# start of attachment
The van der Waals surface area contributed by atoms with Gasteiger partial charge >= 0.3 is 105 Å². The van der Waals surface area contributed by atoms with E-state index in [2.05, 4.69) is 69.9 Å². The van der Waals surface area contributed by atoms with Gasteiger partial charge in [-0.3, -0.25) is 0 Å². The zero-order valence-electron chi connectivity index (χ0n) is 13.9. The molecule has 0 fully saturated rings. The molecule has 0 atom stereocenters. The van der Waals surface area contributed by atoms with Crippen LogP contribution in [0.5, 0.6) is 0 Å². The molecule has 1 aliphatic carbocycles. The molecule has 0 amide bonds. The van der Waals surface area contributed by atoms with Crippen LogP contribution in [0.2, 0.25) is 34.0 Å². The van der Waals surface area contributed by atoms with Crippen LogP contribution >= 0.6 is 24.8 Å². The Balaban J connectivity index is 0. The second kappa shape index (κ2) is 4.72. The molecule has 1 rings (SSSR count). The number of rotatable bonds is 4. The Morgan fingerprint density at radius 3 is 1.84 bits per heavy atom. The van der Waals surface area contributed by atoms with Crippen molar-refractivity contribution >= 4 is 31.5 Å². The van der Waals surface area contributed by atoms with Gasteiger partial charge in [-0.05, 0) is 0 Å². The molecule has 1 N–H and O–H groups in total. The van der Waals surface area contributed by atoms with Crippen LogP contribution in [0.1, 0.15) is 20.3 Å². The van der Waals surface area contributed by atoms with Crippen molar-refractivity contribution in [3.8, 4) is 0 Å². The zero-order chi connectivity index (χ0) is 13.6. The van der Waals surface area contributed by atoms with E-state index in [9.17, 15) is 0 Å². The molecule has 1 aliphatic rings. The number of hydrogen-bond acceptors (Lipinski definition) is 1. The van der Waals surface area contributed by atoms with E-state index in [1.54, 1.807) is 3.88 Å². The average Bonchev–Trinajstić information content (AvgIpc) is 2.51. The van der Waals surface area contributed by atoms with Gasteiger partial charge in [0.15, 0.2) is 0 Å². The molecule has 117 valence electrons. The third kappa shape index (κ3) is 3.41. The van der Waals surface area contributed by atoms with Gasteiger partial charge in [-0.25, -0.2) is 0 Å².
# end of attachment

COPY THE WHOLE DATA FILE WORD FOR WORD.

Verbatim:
The van der Waals surface area contributed by atoms with Gasteiger partial charge >= 0.3 is 105 Å². The van der Waals surface area contributed by atoms with E-state index in [2.05, 4.69) is 69.9 Å². The van der Waals surface area contributed by atoms with Gasteiger partial charge in [-0.3, -0.25) is 0 Å². The zero-order valence-electron chi connectivity index (χ0n) is 13.9. The molecule has 0 fully saturated rings. The molecule has 0 atom stereocenters. The van der Waals surface area contributed by atoms with Crippen LogP contribution in [0.5, 0.6) is 0 Å². The molecule has 1 aliphatic carbocycles. The molecule has 0 amide bonds. The van der Waals surface area contributed by atoms with Crippen LogP contribution in [0.2, 0.25) is 34.0 Å². The van der Waals surface area contributed by atoms with Crippen LogP contribution >= 0.6 is 24.8 Å². The Balaban J connectivity index is 0. The second kappa shape index (κ2) is 4.72. The molecule has 1 rings (SSSR count). The number of rotatable bonds is 4. The Morgan fingerprint density at radius 3 is 1.84 bits per heavy atom. The van der Waals surface area contributed by atoms with Crippen molar-refractivity contribution >= 4 is 31.5 Å². The van der Waals surface area contributed by atoms with Gasteiger partial charge in [-0.05, 0) is 0 Å². The molecule has 1 N–H and O–H groups in total. The van der Waals surface area contributed by atoms with Crippen LogP contribution in [0.1, 0.15) is 20.3 Å². The van der Waals surface area contributed by atoms with Crippen molar-refractivity contribution in [3.8, 4) is 0 Å². The zero-order chi connectivity index (χ0) is 13.6. The van der Waals surface area contributed by atoms with E-state index in [9.17, 15) is 0 Å². The molecule has 1 aliphatic rings. The number of hydrogen-bond acceptors (Lipinski definition) is 1. The van der Waals surface area contributed by atoms with E-state index in [1.54, 1.807) is 3.88 Å². The average Bonchev–Trinajstić information content (AvgIpc) is 2.51. The van der Waals surface area contributed by atoms with Gasteiger partial charge in [0.15, 0.2) is 0 Å². The molecule has 117 valence electrons. The third kappa shape index (κ3) is 3.41. The van der Waals surface area contributed by atoms with Gasteiger partial charge in [-0.25, -0.2) is 0 Å².